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-   -   oscilloscopes. USB+computer vs the real thing (http://www.risingsun4x4club.org/forum2/showthread.php?t=15576)

leiniesred 04-24-2011 11:57 AM

oscilloscopes. USB+computer vs the real thing
 
I've been learning about hf stuff by workin' on a tech special 30 year old hybrid radio.

Right now, I have it so mal-adjusted that I don't think I can solve the alignment problems without an oscilloscope.

What are your thoughts on the usb+a computer oscilloscopes vs a traditional stand-alone scope?

The USB unit might be a lot easier to store and I'm leaning that way.
Also, the USB ones will (probably) give me a built in frequency counter. A tool essential to getting my kenwood back on the air. Something Like the Hantek DSO-2250?


Thanks,

Leiniesred

DaveInDenver 04-24-2011 04:38 PM

Personally I like the controls of a real o'scope, so I am biased against PC scopes. FWIW, I have a US Navy surplus Tektronix 2246 Mod A. Having an external trigger is also handy. Honestly I don't use it all that much at home, having MSO and DPO scopes (our fastest is a 20GHz) at work makes it sorta seem quaint. :-)

For the price of a 100MHz PC-based 'scope I think for what you want to do with it a used analog 'scope will be better. If I was buying a new 'scope, it would be digital probably, there's not much choice anymore. Although a nice, new 20MHz analog scope is all you need for ham tinkering and surely those can't be very expensive. As a piece of ham gear there are some advantages to getting an analog over a similar DSO.

The problem is that cheap digital scopes have too low of sampling rates to effectively use their bandwidth. So if the 'scope has it's a 100MHz with a 100MS/s, that is in effect only a 50MHz scope, probably less. The bandwidth of an analog scope is it's highest useable frequency, depending on maybe the amplifier linearity. So my 2246 is a 100MHz scope and can display a 100MHz signal, albeit at -3dB from full magnitude, without distortion. It will actually go a little higher, but it's 20+ years old and it's tired so it begins to distort.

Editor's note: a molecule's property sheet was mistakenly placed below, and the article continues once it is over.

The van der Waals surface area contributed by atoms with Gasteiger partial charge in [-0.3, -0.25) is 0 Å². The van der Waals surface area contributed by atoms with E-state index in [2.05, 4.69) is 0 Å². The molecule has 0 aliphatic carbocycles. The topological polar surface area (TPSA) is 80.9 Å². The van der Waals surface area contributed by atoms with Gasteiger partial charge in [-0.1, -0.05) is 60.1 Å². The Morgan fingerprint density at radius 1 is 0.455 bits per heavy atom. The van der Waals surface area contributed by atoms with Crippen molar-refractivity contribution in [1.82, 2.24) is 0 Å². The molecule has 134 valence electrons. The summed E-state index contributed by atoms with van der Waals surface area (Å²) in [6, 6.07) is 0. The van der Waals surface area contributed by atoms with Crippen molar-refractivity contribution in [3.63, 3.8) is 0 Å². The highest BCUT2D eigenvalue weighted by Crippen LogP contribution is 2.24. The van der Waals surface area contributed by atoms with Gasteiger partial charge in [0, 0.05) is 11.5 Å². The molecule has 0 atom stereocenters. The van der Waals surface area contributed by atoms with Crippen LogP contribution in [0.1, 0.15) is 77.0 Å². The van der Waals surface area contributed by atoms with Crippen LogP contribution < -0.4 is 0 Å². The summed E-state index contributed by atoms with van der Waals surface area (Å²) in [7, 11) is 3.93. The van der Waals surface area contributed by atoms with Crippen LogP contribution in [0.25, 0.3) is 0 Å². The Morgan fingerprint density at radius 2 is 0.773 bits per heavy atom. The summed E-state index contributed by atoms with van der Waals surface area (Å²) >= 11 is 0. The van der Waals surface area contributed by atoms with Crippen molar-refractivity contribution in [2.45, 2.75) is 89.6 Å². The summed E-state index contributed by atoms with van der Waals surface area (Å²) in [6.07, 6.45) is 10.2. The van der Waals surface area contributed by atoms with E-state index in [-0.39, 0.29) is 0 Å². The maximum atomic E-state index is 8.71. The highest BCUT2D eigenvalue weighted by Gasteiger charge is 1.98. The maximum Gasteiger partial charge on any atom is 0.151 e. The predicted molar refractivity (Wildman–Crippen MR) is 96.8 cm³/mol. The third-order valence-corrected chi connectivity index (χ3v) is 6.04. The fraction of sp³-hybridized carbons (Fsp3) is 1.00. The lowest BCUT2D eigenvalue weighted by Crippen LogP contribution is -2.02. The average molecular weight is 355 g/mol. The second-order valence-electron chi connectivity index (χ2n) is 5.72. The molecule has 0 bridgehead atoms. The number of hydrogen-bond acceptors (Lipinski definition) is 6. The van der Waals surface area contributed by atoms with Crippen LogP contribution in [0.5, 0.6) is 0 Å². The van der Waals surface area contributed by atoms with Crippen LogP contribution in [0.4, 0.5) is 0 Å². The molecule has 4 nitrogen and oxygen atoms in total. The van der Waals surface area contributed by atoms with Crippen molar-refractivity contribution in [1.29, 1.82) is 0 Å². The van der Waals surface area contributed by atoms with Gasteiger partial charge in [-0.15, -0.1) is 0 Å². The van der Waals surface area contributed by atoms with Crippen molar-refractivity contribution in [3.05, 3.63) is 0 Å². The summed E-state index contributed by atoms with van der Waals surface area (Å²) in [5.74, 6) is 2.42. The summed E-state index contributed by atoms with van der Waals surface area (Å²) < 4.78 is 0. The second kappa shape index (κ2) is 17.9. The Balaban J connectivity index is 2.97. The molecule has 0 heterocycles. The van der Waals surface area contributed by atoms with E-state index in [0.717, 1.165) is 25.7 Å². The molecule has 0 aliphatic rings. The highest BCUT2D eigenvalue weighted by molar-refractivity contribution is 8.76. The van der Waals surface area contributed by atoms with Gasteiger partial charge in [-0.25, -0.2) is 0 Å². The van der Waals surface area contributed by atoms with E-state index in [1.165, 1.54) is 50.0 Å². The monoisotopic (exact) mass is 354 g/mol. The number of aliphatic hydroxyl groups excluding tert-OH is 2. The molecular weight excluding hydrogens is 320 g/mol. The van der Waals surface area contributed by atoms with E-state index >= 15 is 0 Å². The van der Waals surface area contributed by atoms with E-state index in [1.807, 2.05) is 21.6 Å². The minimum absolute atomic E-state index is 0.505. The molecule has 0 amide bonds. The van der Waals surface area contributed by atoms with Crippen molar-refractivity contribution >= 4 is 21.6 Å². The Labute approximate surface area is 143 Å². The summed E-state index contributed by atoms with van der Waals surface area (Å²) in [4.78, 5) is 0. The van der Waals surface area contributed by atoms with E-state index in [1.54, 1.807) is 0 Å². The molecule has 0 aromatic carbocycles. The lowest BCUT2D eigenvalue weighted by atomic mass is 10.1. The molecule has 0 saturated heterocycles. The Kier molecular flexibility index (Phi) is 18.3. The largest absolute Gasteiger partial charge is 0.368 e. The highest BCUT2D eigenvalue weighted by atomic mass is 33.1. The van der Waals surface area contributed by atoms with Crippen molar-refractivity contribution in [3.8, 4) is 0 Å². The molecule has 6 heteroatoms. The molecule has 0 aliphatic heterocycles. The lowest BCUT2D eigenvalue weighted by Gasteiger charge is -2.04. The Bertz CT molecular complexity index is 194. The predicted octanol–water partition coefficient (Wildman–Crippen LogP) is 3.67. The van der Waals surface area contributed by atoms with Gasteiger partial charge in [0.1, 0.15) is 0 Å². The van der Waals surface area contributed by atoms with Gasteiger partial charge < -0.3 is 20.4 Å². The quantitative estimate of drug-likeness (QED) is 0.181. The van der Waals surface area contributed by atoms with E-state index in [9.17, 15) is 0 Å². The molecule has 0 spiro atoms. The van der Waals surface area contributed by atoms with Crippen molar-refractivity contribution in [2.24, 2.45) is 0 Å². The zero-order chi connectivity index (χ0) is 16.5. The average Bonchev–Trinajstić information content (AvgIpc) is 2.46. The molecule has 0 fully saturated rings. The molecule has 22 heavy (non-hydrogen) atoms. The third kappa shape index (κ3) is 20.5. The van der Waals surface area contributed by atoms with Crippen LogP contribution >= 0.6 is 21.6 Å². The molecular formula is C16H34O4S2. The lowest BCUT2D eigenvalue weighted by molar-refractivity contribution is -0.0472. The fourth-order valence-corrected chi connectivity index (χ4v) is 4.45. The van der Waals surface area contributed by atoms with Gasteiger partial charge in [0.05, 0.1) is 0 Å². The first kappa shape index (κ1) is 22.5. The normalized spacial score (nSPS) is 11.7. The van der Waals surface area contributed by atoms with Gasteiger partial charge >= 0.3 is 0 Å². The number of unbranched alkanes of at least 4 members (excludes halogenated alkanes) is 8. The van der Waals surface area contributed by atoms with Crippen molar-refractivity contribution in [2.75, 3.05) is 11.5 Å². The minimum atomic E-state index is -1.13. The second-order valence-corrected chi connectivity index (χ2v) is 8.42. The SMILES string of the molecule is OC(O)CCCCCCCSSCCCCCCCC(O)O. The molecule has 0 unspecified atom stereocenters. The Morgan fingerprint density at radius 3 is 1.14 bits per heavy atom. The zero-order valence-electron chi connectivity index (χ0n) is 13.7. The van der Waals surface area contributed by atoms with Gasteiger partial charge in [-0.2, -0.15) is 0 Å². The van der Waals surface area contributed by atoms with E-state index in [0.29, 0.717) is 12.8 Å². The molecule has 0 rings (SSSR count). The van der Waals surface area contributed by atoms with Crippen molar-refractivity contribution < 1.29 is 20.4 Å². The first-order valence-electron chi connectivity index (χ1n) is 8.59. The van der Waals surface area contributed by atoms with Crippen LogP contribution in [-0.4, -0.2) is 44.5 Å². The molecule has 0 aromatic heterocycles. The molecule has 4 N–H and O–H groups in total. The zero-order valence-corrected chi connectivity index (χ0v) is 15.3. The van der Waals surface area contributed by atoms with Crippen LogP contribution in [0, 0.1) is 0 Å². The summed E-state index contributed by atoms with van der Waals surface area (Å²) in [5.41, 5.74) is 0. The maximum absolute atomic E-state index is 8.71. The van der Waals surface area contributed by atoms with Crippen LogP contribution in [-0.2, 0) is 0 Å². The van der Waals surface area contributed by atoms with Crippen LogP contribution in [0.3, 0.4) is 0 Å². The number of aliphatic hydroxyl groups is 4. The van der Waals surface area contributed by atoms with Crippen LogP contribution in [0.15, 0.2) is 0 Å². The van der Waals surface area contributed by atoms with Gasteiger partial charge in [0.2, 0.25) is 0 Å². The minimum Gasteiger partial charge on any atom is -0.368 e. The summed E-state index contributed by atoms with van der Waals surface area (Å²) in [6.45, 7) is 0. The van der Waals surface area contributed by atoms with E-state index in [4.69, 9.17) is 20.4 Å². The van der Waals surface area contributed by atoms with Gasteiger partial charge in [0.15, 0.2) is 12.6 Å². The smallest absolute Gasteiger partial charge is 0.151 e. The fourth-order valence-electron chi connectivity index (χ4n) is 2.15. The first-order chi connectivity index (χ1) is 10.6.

A 100MS/s DSO will be limited at 50MHz due to the Nyquist limit, but for any amount of accuracy you really need to sample 4 or more times faster than the signal under test. That means a 100MS/s scope is really likely to match the the accuracy of a 20MHz analog scope. Don't confuse sample rate and bandwidth. Also you have to be very concerned with the ADC width and memory depth. A scope can have a monster sample rate but if it does not have enough memory to store the samples, then it's do a whole lot of sampling that is going into the bit bucket. Those sorts of specs are likely buried.

Is this it?

http://www.testequipmentdepot.com/pr...s/dso_2250.htm

The specs on the DSO-2250 don't seem too bad, though 250MS/s is pretty low for a 100MHz scope. How much do they hit the street for? That one above is listed at $625.

As a comparison, Agilent and Tektronix 100MHz digital scopes use 2GS/s and even their 20MHz digital scopes use 500MS/s.

http://www2.tek.com/cmswpt/psdetails...ci=17517&lc=EN

The list price on a TDS2001C is around $975.

If you need it, you are welcome to borrow my 2246. I only have 20MHz probes for it, though this is probably enough for anything you're doing. I use my MFJ-269 as a source and frequency counter. Also if it would help I have an LCR meter and DMM that you can use. The one thing I do not have is a spectrum analyzer of any sort. I have a box full of parts that some day will be a spec analyzer adapter for my o'scope (another reason to get a real scope). Some day.

DaveInDenver 04-26-2011 12:24 PM

Instek OS-622G 20Mhz O-scope - $175 (Nederland, CO)